Womack: Sacramento baseball history highlighted in new museum exhibit

From SABR member Graham Womack at Sacramento News & Review on August 2, 2018, with mention of SABR member Alan O'Connor:

In the landmark 1966 oral history, The Glory of Their Times, baseball Hall-of-Famer Harry Hooper talks about agreeing to his first contract with the Boston Red Sox in 1908 at an unnamed bar at 8th and J streets in Sacramento. Hooper, who famously recommended in 1918 that teammate Babe Ruth convert from pitcher to position player, played minor league ball in town and worked for the Western Pacific Railroad.

It’s uncertain if the building where Hooper agreed to his Red Sox contract still exists or has been lost, like so much of Sacramento’s baseball history. But an exhibit that opened July 29 at the California Museum, California at Bat: America’s Pastime in the Golden State, offers some artifacts from Hooper and other baseball greats with connections to Sacramento.

There’s Willie Mays, who appeared in the final exhibition game at Edmonds Field, shortly before the former home for the Sacramento Solons, at the corner of Riverside Boulevard and Broadway, was torn down in 1964. A Gemco store was built there, where a Target now stands. A uniform Mays wore for the San Francisco Giants the following season, when he hit 52 home runs, is in the exhibit.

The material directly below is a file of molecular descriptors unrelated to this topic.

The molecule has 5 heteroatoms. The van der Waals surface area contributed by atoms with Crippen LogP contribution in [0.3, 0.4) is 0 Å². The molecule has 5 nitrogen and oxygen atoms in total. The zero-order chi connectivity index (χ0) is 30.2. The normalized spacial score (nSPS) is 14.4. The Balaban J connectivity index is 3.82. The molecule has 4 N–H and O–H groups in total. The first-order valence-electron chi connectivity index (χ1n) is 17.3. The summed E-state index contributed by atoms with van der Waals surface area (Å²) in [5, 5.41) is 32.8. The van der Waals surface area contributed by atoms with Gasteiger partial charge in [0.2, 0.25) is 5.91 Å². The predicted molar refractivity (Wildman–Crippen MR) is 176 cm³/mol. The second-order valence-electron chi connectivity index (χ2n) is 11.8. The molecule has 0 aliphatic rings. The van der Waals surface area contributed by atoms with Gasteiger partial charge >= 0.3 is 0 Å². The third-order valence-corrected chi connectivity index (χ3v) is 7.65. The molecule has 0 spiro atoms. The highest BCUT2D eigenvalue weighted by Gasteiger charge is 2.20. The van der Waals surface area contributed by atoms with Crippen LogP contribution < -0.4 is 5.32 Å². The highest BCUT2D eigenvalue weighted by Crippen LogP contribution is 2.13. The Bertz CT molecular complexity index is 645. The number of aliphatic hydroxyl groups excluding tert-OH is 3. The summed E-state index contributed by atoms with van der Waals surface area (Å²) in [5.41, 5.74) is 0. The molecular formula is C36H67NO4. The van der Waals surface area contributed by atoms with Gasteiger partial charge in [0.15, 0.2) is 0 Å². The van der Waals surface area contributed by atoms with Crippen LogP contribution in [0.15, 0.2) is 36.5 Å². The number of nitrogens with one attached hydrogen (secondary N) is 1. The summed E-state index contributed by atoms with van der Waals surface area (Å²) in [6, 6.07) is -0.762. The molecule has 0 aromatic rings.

There’s also a monogrammed 1936 New York Yankees uniform from Joe DiMaggio, who played games at Edmonds Field while a young Pacific Coast League (PCL) prospect with the San Francisco Seals.

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The exhibit features more than 200 baseball artifacts, photos and other relics of the game. Wong, a Hong Kong-based investment banker who grew up in the Bay Area, loaned approximately 80 items from his personal collection for the exhibit.

Another 60 items, roughly, come from the private collection of Alan O’Connor, a prolific local baseball author and member of the local Dusty Baker chapter of the Society for American Baseball Research. Many items connected to local greats come courtesy of O’Connor. These include a bat from Earl Sheely, who made a name for himself as a hitter in the majors during the 1920s. Sheely later became a popular Solons’ manager, per O’Connor’s book, Gold on the Diamond: Sacramento’s Great Baseball Players, 1886 to 1976.

Read the full article here: https://www.newsreview.com/sacramento/sactown-swatters/content?oid=26630047

This page was last updated August 3, 2018 at 1:04 pm MST.